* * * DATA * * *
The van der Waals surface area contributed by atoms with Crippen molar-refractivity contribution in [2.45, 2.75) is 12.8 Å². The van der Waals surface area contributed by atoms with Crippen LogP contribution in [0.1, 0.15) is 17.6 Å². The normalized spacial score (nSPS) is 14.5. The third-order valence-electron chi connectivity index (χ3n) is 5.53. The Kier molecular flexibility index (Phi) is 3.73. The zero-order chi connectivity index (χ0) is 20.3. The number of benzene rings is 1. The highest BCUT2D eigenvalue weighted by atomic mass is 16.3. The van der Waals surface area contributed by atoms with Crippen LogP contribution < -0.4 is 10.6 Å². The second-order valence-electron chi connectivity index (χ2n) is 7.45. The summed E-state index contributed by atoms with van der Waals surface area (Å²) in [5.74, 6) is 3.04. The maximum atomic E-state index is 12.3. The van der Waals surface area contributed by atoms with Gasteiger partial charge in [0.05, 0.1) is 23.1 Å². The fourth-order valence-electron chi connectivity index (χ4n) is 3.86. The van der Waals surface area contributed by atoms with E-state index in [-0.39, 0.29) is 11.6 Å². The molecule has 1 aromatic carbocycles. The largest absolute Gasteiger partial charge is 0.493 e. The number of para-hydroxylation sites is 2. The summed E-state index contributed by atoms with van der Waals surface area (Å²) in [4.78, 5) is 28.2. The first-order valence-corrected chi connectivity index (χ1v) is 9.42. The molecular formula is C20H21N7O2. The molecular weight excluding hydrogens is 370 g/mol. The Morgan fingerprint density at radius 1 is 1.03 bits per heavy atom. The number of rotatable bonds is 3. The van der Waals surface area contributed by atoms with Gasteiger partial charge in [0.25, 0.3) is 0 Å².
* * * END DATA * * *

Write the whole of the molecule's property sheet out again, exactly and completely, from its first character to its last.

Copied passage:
The van der Waals surface area contributed by atoms with Crippen molar-refractivity contribution in [2.45, 2.75) is 12.8 Å². The van der Waals surface area contributed by atoms with Crippen LogP contribution in [0.1, 0.15) is 17.6 Å². The normalized spacial score (nSPS) is 14.5. The third-order valence-electron chi connectivity index (χ3n) is 5.53. The Kier molecular flexibility index (Phi) is 3.73. The zero-order chi connectivity index (χ0) is 20.3. The number of benzene rings is 1. The highest BCUT2D eigenvalue weighted by atomic mass is 16.3. The van der Waals surface area contributed by atoms with Crippen LogP contribution < -0.4 is 10.6 Å². The second-order valence-electron chi connectivity index (χ2n) is 7.45. The summed E-state index contributed by atoms with van der Waals surface area (Å²) in [5.74, 6) is 3.04. The maximum atomic E-state index is 12.3. The van der Waals surface area contributed by atoms with Gasteiger partial charge in [0.05, 0.1) is 23.1 Å². The fourth-order valence-electron chi connectivity index (χ4n) is 3.86. The van der Waals surface area contributed by atoms with E-state index in [-0.39, 0.29) is 11.6 Å². The molecule has 1 aromatic carbocycles. The largest absolute Gasteiger partial charge is 0.493 e. The number of para-hydroxylation sites is 2. The summed E-state index contributed by atoms with van der Waals surface area (Å²) in [4.78, 5) is 28.2. The first-order valence-corrected chi connectivity index (χ1v) is 9.42. The molecular formula is C20H21N7O2. The molecular weight excluding hydrogens is 370 g/mol. The Morgan fingerprint density at radius 1 is 1.03 bits per heavy atom. The number of rotatable bonds is 3. The van der Waals surface area contributed by atoms with Gasteiger partial charge in [0.25, 0.3) is 0 Å².